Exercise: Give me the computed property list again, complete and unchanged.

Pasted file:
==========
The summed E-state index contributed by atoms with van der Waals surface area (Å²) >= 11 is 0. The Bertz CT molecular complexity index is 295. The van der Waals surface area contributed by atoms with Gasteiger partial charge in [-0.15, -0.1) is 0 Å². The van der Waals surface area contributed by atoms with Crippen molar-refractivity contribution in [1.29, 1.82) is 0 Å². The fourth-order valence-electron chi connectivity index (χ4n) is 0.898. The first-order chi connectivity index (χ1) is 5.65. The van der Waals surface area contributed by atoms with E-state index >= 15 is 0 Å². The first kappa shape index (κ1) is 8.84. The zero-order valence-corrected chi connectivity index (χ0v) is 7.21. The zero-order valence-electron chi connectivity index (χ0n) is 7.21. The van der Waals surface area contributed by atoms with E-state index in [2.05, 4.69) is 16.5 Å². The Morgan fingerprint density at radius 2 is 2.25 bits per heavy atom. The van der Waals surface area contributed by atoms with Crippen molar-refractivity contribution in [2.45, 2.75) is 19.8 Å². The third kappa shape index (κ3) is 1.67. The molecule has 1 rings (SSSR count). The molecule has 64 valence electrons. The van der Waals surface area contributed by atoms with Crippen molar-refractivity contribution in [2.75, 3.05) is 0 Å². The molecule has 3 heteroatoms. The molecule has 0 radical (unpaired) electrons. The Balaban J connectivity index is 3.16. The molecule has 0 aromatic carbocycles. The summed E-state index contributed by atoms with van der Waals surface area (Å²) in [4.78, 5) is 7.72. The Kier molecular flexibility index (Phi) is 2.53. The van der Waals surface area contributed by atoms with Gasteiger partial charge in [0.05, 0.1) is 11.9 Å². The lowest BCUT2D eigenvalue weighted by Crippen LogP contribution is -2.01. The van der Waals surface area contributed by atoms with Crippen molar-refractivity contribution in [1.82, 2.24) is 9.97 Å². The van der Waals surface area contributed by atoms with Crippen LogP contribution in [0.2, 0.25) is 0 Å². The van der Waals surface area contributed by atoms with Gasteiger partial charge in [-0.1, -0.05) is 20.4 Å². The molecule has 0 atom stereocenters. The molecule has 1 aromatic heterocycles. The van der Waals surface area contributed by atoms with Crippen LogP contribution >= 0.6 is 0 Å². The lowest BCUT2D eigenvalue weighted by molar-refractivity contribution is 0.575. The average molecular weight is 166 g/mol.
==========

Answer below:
The summed E-state index contributed by atoms with van der Waals surface area (Å²) >= 11 is 0. The Bertz CT molecular complexity index is 295. The van der Waals surface area contributed by atoms with Gasteiger partial charge in [-0.15, -0.1) is 0 Å². The van der Waals surface area contributed by atoms with Crippen molar-refractivity contribution in [1.29, 1.82) is 0 Å². The fourth-order valence-electron chi connectivity index (χ4n) is 0.898. The first-order chi connectivity index (χ1) is 5.65. The van der Waals surface area contributed by atoms with E-state index >= 15 is 0 Å². The first kappa shape index (κ1) is 8.84. The zero-order valence-corrected chi connectivity index (χ0v) is 7.21. The zero-order valence-electron chi connectivity index (χ0n) is 7.21. The van der Waals surface area contributed by atoms with E-state index in [2.05, 4.69) is 16.5 Å². The Morgan fingerprint density at radius 2 is 2.25 bits per heavy atom. The van der Waals surface area contributed by atoms with Crippen molar-refractivity contribution in [2.45, 2.75) is 19.8 Å². The third kappa shape index (κ3) is 1.67. The molecule has 1 rings (SSSR count). The molecule has 64 valence electrons. The van der Waals surface area contributed by atoms with Crippen molar-refractivity contribution in [2.75, 3.05) is 0 Å². The molecule has 3 heteroatoms. The molecule has 0 radical (unpaired) electrons. The Balaban J connectivity index is 3.16. The molecule has 0 aromatic carbocycles. The summed E-state index contributed by atoms with van der Waals surface area (Å²) in [4.78, 5) is 7.72. The Kier molecular flexibility index (Phi) is 2.53. The van der Waals surface area contributed by atoms with Gasteiger partial charge in [0.05, 0.1) is 11.9 Å². The lowest BCUT2D eigenvalue weighted by Crippen LogP contribution is -2.01. The van der Waals surface area contributed by atoms with Crippen molar-refractivity contribution in [1.82, 2.24) is 9.97 Å². The van der Waals surface area contributed by atoms with Crippen LogP contribution in [0.2, 0.25) is 0 Å². The van der Waals surface area contributed by atoms with Gasteiger partial charge in [-0.1, -0.05) is 20.4 Å². The molecule has 0 atom stereocenters. The molecule has 1 aromatic heterocycles. The van der Waals surface area contributed by atoms with Crippen LogP contribution >= 0.6 is 0 Å². The lowest BCUT2D eigenvalue weighted by molar-refractivity contribution is 0.575. The average molecular weight is 166 g/mol.